University students who have been told to stay away as the new term starts are demanding money back on their rents.
Plymouth University has told most students that mid-February is the earliest they can expect to return.
In the meantime some students are paying rent for their halls or rented rooms, which they say is unfair.
The Department for Education (DfE) urged universities and private providers "to be fair, clear and have the interests of students at heart".
The lockdown prompted Plymouth University to tell students except those studying medicine, education, social work and certain other courses to "remain where they are wherever possible, and start their term online until at least mid-February".
That led to a tweet from Plymouth history student Jacob Drew, 24, who is staying with his parents in Weymouth, Dorset.
The tweet has has more than 80,000 likes.
Campaigners threatening a rent strike have issued a number of demands including a 40% rent reduction for students in halls of residence, no evictions, no penalty for early contract release and no penalties for non rent payers.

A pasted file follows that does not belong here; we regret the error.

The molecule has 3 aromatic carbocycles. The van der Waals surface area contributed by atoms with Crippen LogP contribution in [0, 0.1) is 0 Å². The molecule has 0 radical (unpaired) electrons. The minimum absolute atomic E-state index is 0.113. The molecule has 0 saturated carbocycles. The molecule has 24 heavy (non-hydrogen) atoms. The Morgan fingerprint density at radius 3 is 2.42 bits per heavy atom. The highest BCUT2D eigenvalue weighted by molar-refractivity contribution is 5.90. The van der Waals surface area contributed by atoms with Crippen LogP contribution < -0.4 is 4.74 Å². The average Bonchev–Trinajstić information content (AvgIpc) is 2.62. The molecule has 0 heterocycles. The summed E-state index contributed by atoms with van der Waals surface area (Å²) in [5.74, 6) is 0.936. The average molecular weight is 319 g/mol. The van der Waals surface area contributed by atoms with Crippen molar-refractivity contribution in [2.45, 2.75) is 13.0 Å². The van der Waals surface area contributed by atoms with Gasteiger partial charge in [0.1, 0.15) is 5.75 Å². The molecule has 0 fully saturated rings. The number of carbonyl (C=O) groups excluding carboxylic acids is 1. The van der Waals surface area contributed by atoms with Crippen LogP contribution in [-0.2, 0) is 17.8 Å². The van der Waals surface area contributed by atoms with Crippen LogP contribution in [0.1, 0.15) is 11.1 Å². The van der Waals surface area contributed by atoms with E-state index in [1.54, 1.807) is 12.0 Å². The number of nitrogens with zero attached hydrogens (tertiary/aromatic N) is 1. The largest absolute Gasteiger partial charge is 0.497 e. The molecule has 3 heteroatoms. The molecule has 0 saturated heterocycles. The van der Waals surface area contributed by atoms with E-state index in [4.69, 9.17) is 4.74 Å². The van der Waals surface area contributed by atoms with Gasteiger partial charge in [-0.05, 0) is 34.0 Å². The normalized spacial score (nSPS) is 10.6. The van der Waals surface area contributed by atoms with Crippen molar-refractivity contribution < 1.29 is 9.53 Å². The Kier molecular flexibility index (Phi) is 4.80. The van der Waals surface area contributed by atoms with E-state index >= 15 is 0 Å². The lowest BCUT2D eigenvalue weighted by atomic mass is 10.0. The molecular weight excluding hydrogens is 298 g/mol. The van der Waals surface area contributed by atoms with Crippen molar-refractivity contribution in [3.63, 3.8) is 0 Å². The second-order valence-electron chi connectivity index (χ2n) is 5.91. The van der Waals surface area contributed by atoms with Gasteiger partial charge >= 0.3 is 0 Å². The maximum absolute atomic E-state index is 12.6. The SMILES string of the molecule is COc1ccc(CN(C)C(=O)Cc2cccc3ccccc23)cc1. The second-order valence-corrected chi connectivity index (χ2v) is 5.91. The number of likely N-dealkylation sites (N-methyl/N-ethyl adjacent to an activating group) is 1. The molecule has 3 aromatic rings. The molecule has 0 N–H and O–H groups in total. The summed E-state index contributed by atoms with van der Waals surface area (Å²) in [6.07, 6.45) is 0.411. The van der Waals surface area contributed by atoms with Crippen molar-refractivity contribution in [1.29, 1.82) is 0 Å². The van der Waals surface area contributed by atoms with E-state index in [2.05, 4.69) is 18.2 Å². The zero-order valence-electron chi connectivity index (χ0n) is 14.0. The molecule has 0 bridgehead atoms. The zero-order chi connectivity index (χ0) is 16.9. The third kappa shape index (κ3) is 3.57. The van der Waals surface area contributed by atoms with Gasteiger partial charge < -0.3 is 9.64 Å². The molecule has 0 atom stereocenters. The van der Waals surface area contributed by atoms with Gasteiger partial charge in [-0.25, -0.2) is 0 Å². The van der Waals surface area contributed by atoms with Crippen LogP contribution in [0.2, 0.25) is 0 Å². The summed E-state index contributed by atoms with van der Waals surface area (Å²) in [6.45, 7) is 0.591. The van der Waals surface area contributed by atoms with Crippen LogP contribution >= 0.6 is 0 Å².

Mr Drew told the BBC: "I am paying for something I cannot use and it's not my fault.
"It's like buying a TV and the shop wanting it back every Saturday.
"We are in a situation where we are all being encouraged to beat the virus, but the help does not apply to students."
Biomedical science student Mia Ollis, 18, is on the list of students who can return, said trying to keep others away could backfire.
"I think if you are paying for something you cannot use you should be compensated in some way," she said.
"People would be more likely to stay where they were if they got a refund."
Mr Drew's landlady Elizabeth Hunter said landlords had a "moral responsibility to do what's fair" but it was a "very difficult situation".
"We receive no support from the government if the student doesn't pay their rent and we still have to pay the mortgage," she said.
The University of Plymouth said it was "in no way turning any students away from their university-managed accommodation" and "indeed we know many have already returned to the city".
The DfE said in a statement said it had been a "very difficult time for students" but their education and wellbeing had been "prioritised" with up to £20m to help those most in need of support and £256m for universities to those in financial hardship.